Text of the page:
THE 'EXCUSE ME' PREZ: OBAMA'S NON-STOP NAIVETE
PRESIDENT Obama added a line at the last minute that wasn't in the prepared text of his nuclear-disarmament speech in Prague: "I'm not naive."
He needed the disclaimer because, nearly simultaneous with his speech embracing the goal of eliminating all nuclear weapons, Kim Jong Il launched a three-stage rocket over Japan. Coincidence? "I hate to speculate about North Korean motivations," said Gary Samore, the very mannerly White House coordinator for nonproliferation -- as if speculation were necessary.
North Korea's strategy for two decades has been to engage in spectacular acts of international malfeasance to bully and cajole the world into concessions and aid. In between provocations, Pyongyang has promised several times over to abandon its nuclear program. It has never truly given it up, lest it lose its most prized bargaining chip.
As soon as the UN Security Council passes another ineffectual resolution regretting the defiance of its last ineffectual resolution, the North knows it can eventually find the Obama administration back at a negotiating table for the charade's next act.
The meme in the press was how the test launch made Obama's disarmament speech all the more "urgent." It really makes it all the more childish and dangerous. In setting the goal of "Global Zero" (the program of universal disarmament that sounds a little like a new international Coke product), Obama hitched himself to a project as utopian as President George W. Bush's ambition to end tyranny in the world.
In fact, they're essentially the same goal. The bipartisan congressional Strategic Posture Review concluded in an interim report that to achieve Global Zero would require a "fundamental transformation of the world political order." All significant geopolitical conflicts would have to end, and all untrustworthy governments disappear. The verification regime would have to be so all-encompassing as to constitute a kind of world government.
The administration thinks Global Zero serves a hardheaded purpose against rogue states. The theory is that our arsenal makes us nuclear hypocrites. Only by pursuing its elimination do we gain the moral standing to pressure others to give up their nuclear ambitions.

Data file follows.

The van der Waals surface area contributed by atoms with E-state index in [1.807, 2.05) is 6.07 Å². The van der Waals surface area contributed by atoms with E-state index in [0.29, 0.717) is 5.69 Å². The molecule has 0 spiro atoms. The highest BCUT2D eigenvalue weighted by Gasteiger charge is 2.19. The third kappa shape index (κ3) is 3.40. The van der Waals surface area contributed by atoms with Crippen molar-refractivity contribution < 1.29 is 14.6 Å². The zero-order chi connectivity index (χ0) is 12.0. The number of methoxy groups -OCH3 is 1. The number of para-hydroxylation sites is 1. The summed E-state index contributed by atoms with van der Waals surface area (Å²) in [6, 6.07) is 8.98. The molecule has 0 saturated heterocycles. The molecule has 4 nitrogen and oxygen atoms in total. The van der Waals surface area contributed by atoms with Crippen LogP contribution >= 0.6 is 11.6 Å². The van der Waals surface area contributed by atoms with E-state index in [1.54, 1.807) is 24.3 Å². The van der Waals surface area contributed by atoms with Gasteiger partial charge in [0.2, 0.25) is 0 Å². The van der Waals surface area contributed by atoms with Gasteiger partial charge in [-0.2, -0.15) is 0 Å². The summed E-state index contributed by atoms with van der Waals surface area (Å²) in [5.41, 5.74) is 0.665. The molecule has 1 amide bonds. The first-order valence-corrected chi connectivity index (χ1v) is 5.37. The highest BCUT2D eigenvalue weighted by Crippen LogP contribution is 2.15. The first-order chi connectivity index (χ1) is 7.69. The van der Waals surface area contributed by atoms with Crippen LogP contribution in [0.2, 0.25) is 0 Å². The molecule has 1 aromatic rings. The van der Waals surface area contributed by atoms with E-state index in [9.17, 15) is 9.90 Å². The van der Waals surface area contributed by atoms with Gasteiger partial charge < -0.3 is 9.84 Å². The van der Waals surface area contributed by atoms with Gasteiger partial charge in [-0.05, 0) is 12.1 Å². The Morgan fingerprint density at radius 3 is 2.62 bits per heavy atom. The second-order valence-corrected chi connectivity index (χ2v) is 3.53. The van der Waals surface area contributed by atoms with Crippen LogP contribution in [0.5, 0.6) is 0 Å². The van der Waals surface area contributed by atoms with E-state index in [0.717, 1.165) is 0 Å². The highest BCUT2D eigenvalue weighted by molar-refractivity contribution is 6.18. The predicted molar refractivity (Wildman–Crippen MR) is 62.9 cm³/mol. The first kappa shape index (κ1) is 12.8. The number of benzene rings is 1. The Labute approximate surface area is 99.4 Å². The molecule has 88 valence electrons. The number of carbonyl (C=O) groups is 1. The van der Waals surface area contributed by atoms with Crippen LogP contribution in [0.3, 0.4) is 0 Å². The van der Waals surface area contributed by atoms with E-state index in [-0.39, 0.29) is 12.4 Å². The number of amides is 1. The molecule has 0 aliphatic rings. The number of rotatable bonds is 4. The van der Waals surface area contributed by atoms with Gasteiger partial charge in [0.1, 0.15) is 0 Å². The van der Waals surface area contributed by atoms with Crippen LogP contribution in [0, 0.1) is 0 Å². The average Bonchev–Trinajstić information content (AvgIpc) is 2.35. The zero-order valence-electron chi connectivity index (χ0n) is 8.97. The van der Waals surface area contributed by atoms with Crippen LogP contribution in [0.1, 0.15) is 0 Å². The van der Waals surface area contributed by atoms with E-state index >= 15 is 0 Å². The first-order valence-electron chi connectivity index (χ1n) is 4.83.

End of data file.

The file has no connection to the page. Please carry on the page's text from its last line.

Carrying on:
This misreads the calculations that drive states to seek nuclear programs, and of human nature. If we had zero weapons, there would be even more of a premium on other states acquiring nukes.
The same weakness undercuts all the lesser arms-control schemes Obama touted in his Prague speech, from the Comprehensive Test Ban Treaty to an international nuclear fuel bank: It's easier to get responsible states to comply than the truly dangerous ones -- or they wouldn't be dangerous.
The nuclear gambit is emblematic of Obama's "excuse me" (or "excuse my predecessor and my country") diplomacy. He played to the European crowd by chastising Bush and his countrymen for their arrogance. He took responsibility for starting the financial crisis. He noted his country's diminished power, with evident satisfaction.
All this can be justified as winning over Europe with a soft sell, if it weren't that he got nothing for it.
Obama pleaded for more troops in Afghanistan, arguing correctly that terrorists emanating from that region pose a more direct threat to Europe. French President Nicolas Sarkozy responded with no additional troops, 150 MPs, and an offer to take one Gitmo detainee when the detention facility closes. At that, he pronounced himself much pleased to be working "with a US president who wants to change the world and who understands that the world does not boil down to simply American frontiers and borders."
Obama referred at a press conference to every country having its "quirks." This is a cute way of saying all nations have their own character and interests. They may applaud our self-flagellation, but it won't change them.
THE 'EXCUSE ME' PREZ - New York Post